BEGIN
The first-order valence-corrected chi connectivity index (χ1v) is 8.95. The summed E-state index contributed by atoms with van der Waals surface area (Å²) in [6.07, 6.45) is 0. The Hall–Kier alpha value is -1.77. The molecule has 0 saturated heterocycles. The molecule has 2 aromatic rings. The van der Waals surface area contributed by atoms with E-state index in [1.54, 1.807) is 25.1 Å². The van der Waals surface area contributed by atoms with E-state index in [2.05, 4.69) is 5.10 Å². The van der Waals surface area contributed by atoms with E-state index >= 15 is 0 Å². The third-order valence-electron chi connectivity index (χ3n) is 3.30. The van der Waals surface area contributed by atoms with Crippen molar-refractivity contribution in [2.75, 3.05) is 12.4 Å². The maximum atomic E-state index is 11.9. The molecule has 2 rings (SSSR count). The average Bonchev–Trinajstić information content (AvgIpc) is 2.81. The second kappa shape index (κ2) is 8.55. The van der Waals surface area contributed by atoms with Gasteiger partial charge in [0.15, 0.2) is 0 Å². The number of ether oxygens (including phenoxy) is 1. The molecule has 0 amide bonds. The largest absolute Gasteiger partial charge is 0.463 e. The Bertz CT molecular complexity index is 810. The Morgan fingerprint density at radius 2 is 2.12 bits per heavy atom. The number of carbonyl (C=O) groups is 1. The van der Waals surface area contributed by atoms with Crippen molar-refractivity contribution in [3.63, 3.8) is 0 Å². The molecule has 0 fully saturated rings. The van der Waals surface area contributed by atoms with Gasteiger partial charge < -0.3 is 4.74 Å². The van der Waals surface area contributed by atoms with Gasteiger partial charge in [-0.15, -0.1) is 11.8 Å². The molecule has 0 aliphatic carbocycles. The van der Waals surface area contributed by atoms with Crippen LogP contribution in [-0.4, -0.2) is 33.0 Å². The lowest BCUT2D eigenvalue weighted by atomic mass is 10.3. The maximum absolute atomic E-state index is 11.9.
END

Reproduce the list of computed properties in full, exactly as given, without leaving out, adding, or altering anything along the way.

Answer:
The first-order valence-corrected chi connectivity index (χ1v) is 8.95. The summed E-state index contributed by atoms with van der Waals surface area (Å²) in [6.07, 6.45) is 0. The Hall–Kier alpha value is -1.77. The molecule has 0 saturated heterocycles. The molecule has 2 aromatic rings. The van der Waals surface area contributed by atoms with E-state index in [1.54, 1.807) is 25.1 Å². The van der Waals surface area contributed by atoms with E-state index in [2.05, 4.69) is 5.10 Å². The van der Waals surface area contributed by atoms with E-state index >= 15 is 0 Å². The third-order valence-electron chi connectivity index (χ3n) is 3.30. The van der Waals surface area contributed by atoms with Crippen molar-refractivity contribution in [2.75, 3.05) is 12.4 Å². The maximum atomic E-state index is 11.9. The molecule has 2 rings (SSSR count). The average Bonchev–Trinajstić information content (AvgIpc) is 2.81. The second kappa shape index (κ2) is 8.55. The van der Waals surface area contributed by atoms with Gasteiger partial charge in [0.15, 0.2) is 0 Å². The number of ether oxygens (including phenoxy) is 1. The molecule has 0 amide bonds. The largest absolute Gasteiger partial charge is 0.463 e. The Bertz CT molecular complexity index is 810. The Morgan fingerprint density at radius 2 is 2.12 bits per heavy atom. The number of carbonyl (C=O) groups is 1. The van der Waals surface area contributed by atoms with Crippen molar-refractivity contribution in [3.63, 3.8) is 0 Å². The molecule has 0 fully saturated rings. The van der Waals surface area contributed by atoms with Gasteiger partial charge < -0.3 is 4.74 Å². The van der Waals surface area contributed by atoms with Gasteiger partial charge in [-0.15, -0.1) is 11.8 Å². The molecule has 0 aliphatic carbocycles. The van der Waals surface area contributed by atoms with Crippen LogP contribution in [-0.4, -0.2) is 33.0 Å². The lowest BCUT2D eigenvalue weighted by atomic mass is 10.3. The maximum absolute atomic E-state index is 11.9.